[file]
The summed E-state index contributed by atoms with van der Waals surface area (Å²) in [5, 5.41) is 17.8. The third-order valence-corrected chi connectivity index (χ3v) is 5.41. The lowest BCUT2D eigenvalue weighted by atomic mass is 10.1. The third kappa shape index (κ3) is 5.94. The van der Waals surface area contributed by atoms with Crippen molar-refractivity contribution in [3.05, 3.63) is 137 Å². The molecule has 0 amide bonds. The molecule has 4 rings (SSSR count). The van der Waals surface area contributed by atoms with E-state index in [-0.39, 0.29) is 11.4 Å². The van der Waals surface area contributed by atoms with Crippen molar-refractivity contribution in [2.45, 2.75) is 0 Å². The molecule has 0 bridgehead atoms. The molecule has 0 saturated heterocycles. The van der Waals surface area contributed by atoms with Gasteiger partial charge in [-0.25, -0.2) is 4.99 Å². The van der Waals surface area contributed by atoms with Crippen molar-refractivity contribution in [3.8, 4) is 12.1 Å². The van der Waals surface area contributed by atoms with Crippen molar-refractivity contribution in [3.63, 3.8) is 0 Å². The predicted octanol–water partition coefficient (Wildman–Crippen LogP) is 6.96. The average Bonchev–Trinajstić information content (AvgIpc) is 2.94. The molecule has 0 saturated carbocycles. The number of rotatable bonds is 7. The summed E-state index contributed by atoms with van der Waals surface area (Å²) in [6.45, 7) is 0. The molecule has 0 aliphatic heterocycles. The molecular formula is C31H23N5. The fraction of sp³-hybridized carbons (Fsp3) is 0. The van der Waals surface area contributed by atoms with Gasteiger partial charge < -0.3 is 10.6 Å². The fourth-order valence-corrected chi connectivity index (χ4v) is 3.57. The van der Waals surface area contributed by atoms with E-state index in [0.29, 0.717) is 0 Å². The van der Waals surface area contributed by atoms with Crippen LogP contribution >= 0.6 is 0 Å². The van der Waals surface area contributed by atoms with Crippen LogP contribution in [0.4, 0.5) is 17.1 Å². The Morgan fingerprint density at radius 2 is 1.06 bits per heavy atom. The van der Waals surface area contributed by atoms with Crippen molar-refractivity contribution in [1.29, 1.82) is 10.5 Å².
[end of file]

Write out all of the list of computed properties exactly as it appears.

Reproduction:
The summed E-state index contributed by atoms with van der Waals surface area (Å²) in [5, 5.41) is 17.8. The third-order valence-corrected chi connectivity index (χ3v) is 5.41. The lowest BCUT2D eigenvalue weighted by atomic mass is 10.1. The third kappa shape index (κ3) is 5.94. The van der Waals surface area contributed by atoms with Crippen molar-refractivity contribution in [3.05, 3.63) is 137 Å². The molecule has 0 amide bonds. The molecule has 4 rings (SSSR count). The van der Waals surface area contributed by atoms with E-state index in [-0.39, 0.29) is 11.4 Å². The van der Waals surface area contributed by atoms with Crippen molar-refractivity contribution in [2.45, 2.75) is 0 Å². The molecule has 0 bridgehead atoms. The molecule has 0 saturated heterocycles. The van der Waals surface area contributed by atoms with Gasteiger partial charge in [-0.25, -0.2) is 4.99 Å². The van der Waals surface area contributed by atoms with Crippen molar-refractivity contribution in [3.8, 4) is 12.1 Å². The van der Waals surface area contributed by atoms with Crippen molar-refractivity contribution in [3.63, 3.8) is 0 Å². The predicted octanol–water partition coefficient (Wildman–Crippen LogP) is 6.96. The average Bonchev–Trinajstić information content (AvgIpc) is 2.94. The molecule has 0 saturated carbocycles. The number of rotatable bonds is 7. The summed E-state index contributed by atoms with van der Waals surface area (Å²) in [6.45, 7) is 0. The molecule has 0 aliphatic heterocycles. The molecular formula is C31H23N5. The fraction of sp³-hybridized carbons (Fsp3) is 0. The van der Waals surface area contributed by atoms with Gasteiger partial charge < -0.3 is 10.6 Å². The fourth-order valence-corrected chi connectivity index (χ4v) is 3.57. The van der Waals surface area contributed by atoms with E-state index in [0.29, 0.717) is 0 Å². The van der Waals surface area contributed by atoms with Crippen LogP contribution >= 0.6 is 0 Å². The van der Waals surface area contributed by atoms with Crippen LogP contribution in [0.4, 0.5) is 17.1 Å². The Morgan fingerprint density at radius 2 is 1.06 bits per heavy atom. The van der Waals surface area contributed by atoms with Crippen molar-refractivity contribution in [1.29, 1.82) is 10.5 Å².